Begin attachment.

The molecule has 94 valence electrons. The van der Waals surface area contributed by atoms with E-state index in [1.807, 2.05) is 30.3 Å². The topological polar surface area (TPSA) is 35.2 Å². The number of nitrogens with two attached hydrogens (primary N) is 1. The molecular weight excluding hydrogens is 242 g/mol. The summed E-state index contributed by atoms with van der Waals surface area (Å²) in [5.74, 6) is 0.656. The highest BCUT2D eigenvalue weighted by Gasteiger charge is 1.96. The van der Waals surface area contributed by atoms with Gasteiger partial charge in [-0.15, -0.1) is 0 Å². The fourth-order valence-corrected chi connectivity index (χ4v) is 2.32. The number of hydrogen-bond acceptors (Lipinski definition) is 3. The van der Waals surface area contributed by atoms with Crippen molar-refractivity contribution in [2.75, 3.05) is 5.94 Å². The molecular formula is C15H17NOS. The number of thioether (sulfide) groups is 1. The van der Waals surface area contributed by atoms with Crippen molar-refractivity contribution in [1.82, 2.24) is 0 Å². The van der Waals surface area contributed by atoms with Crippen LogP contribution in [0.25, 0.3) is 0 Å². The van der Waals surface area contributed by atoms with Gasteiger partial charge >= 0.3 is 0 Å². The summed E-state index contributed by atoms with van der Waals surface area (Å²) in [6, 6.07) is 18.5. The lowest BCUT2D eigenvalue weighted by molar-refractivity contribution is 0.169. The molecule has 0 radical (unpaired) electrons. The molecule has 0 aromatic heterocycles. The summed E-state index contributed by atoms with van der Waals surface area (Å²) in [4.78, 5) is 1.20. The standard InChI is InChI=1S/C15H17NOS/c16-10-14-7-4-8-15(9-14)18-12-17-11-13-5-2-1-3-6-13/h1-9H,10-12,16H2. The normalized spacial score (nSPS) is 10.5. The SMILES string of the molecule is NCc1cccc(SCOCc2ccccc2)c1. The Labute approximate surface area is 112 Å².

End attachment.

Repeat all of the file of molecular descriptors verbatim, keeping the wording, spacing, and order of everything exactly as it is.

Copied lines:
The molecule has 94 valence electrons. The van der Waals surface area contributed by atoms with E-state index in [1.807, 2.05) is 30.3 Å². The topological polar surface area (TPSA) is 35.2 Å². The number of nitrogens with two attached hydrogens (primary N) is 1. The molecular weight excluding hydrogens is 242 g/mol. The summed E-state index contributed by atoms with van der Waals surface area (Å²) in [5.74, 6) is 0.656. The highest BCUT2D eigenvalue weighted by Gasteiger charge is 1.96. The van der Waals surface area contributed by atoms with Gasteiger partial charge in [-0.15, -0.1) is 0 Å². The fourth-order valence-corrected chi connectivity index (χ4v) is 2.32. The number of hydrogen-bond acceptors (Lipinski definition) is 3. The van der Waals surface area contributed by atoms with Crippen molar-refractivity contribution in [2.75, 3.05) is 5.94 Å². The molecular formula is C15H17NOS. The number of thioether (sulfide) groups is 1. The van der Waals surface area contributed by atoms with Crippen molar-refractivity contribution in [1.82, 2.24) is 0 Å². The van der Waals surface area contributed by atoms with Crippen LogP contribution in [0.25, 0.3) is 0 Å². The van der Waals surface area contributed by atoms with Gasteiger partial charge >= 0.3 is 0 Å². The summed E-state index contributed by atoms with van der Waals surface area (Å²) in [6, 6.07) is 18.5. The lowest BCUT2D eigenvalue weighted by molar-refractivity contribution is 0.169. The molecule has 0 radical (unpaired) electrons. The molecule has 0 aromatic heterocycles. The summed E-state index contributed by atoms with van der Waals surface area (Å²) in [4.78, 5) is 1.20. The standard InChI is InChI=1S/C15H17NOS/c16-10-14-7-4-8-15(9-14)18-12-17-11-13-5-2-1-3-6-13/h1-9H,10-12,16H2. The normalized spacial score (nSPS) is 10.5. The SMILES string of the molecule is NCc1cccc(SCOCc2ccccc2)c1. The Labute approximate surface area is 112 Å².